Chapter Seven: Developing Turkey

Chapter Seven

Developing Turkey

Mustafa Kemal (Ataturk) emerged triumphant in his war against the occupying powers. His government, established in Ankara, negotiated a new agreement, the Lausanne Agreement, effectively revoking the previous Sevres Agreement that had dismembered the Ottoman Empire. By 18 September 1922, the occupying armies were expelled, and the Ankara based Turkish regime, which declared itself the legitimate government of the country in April 1920, started to formalize the legal transition from the old Ottoman into the new Republican political system. On 1 November 1922, the newly founded parliament abolished the Sultanate, thus ending 623 years of monarchical Ottoman rule. The Treaty of Lausanne of 24 July 1923 led to the international recognition of the sovereignty of the newly formed “Republic of Turkey” as the continuing state of the Ottoman Empire, and the republic was officially proclaimed on 29 October 1923 in Ankara, the country’s new capital.

The same year, Dr. Rifat and his family moved from downtown Istanbul up the Bosphorus to a beautiful village called Rumelihisar. The family rented a wooden house and lived there until they moved to Ankara in 1932. I heard from my father that this house had later burnt down but I wanted to at least see where it might have been. Ekin abla’s mother Sevinç had mentioned that the family lived right across from “Ressam Şevket Bey Yalısı” (Painter Şevket Bey’s seaside mansion). I went to Rumelihisar and located a two story building on the waterfront that had a placket on its front wall.  Going closer, I saw the writing on it:  “Ressam Şevket Bey Yalısı”.  Across from it, on the other side of the street, I saw a three-story building, sitting above an overgrown garden set on several levels. This building was obviously relatively new, but on two of the levels of the garden there were several holes on the old walls where there would have been beams for a wooden building. This was most likely where the family lived for nine years.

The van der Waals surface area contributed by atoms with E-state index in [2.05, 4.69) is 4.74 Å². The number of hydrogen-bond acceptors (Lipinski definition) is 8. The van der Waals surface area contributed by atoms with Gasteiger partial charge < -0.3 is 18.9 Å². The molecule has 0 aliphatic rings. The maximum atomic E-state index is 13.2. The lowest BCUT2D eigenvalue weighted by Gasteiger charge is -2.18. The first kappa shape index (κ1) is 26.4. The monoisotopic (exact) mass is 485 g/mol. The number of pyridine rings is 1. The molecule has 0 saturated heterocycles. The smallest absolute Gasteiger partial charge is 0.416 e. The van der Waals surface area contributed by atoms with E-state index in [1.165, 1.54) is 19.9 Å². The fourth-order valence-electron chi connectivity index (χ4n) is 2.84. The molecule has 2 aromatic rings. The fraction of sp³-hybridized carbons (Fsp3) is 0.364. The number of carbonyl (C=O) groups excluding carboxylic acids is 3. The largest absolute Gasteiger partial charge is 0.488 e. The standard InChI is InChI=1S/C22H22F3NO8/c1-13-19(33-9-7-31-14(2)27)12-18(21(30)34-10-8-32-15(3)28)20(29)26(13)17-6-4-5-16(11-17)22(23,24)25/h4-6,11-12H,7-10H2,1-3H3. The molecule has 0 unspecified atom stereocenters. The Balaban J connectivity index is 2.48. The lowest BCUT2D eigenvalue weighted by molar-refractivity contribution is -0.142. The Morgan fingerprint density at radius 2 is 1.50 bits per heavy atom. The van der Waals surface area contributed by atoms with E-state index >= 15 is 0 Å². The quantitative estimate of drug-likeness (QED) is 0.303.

rumelihisari 3
Possible location of Dr. Rifat and Family’s house in Rumelihisar. Photo by author